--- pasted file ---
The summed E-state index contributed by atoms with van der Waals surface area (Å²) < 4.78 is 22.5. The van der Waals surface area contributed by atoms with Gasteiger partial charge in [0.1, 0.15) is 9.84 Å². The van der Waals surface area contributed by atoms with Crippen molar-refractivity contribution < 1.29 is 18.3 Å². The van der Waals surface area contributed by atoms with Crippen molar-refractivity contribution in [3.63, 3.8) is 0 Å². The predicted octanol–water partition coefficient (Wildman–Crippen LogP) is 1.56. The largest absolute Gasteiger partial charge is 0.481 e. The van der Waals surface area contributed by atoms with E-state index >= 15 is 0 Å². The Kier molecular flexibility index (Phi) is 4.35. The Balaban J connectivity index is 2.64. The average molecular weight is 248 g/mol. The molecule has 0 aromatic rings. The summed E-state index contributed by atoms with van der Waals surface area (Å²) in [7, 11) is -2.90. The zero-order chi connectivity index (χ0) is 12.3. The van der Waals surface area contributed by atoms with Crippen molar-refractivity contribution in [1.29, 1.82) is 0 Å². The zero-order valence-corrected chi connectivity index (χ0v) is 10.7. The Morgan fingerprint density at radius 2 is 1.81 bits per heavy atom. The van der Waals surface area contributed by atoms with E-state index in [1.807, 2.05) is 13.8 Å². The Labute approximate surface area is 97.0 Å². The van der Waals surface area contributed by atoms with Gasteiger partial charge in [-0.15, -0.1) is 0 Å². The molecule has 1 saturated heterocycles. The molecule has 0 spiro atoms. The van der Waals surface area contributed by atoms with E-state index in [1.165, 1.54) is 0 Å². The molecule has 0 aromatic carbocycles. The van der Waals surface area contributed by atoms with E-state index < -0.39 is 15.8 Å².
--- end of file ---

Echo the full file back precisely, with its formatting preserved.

The summed E-state index contributed by atoms with van der Waals surface area (Å²) < 4.78 is 22.5. The van der Waals surface area contributed by atoms with Gasteiger partial charge in [0.1, 0.15) is 9.84 Å². The van der Waals surface area contributed by atoms with Crippen molar-refractivity contribution < 1.29 is 18.3 Å². The van der Waals surface area contributed by atoms with Crippen molar-refractivity contribution in [3.63, 3.8) is 0 Å². The predicted octanol–water partition coefficient (Wildman–Crippen LogP) is 1.56. The largest absolute Gasteiger partial charge is 0.481 e. The van der Waals surface area contributed by atoms with E-state index >= 15 is 0 Å². The Kier molecular flexibility index (Phi) is 4.35. The Balaban J connectivity index is 2.64. The average molecular weight is 248 g/mol. The molecule has 0 aromatic rings. The summed E-state index contributed by atoms with van der Waals surface area (Å²) in [7, 11) is -2.90. The zero-order chi connectivity index (χ0) is 12.3. The van der Waals surface area contributed by atoms with Crippen molar-refractivity contribution in [1.29, 1.82) is 0 Å². The zero-order valence-corrected chi connectivity index (χ0v) is 10.7. The Morgan fingerprint density at radius 2 is 1.81 bits per heavy atom. The van der Waals surface area contributed by atoms with E-state index in [1.807, 2.05) is 13.8 Å². The Labute approximate surface area is 97.0 Å². The van der Waals surface area contributed by atoms with Gasteiger partial charge in [-0.15, -0.1) is 0 Å². The molecule has 1 saturated heterocycles. The molecule has 0 spiro atoms. The van der Waals surface area contributed by atoms with E-state index in [1.165, 1.54) is 0 Å². The molecule has 0 aromatic carbocycles. The van der Waals surface area contributed by atoms with E-state index < -0.39 is 15.8 Å².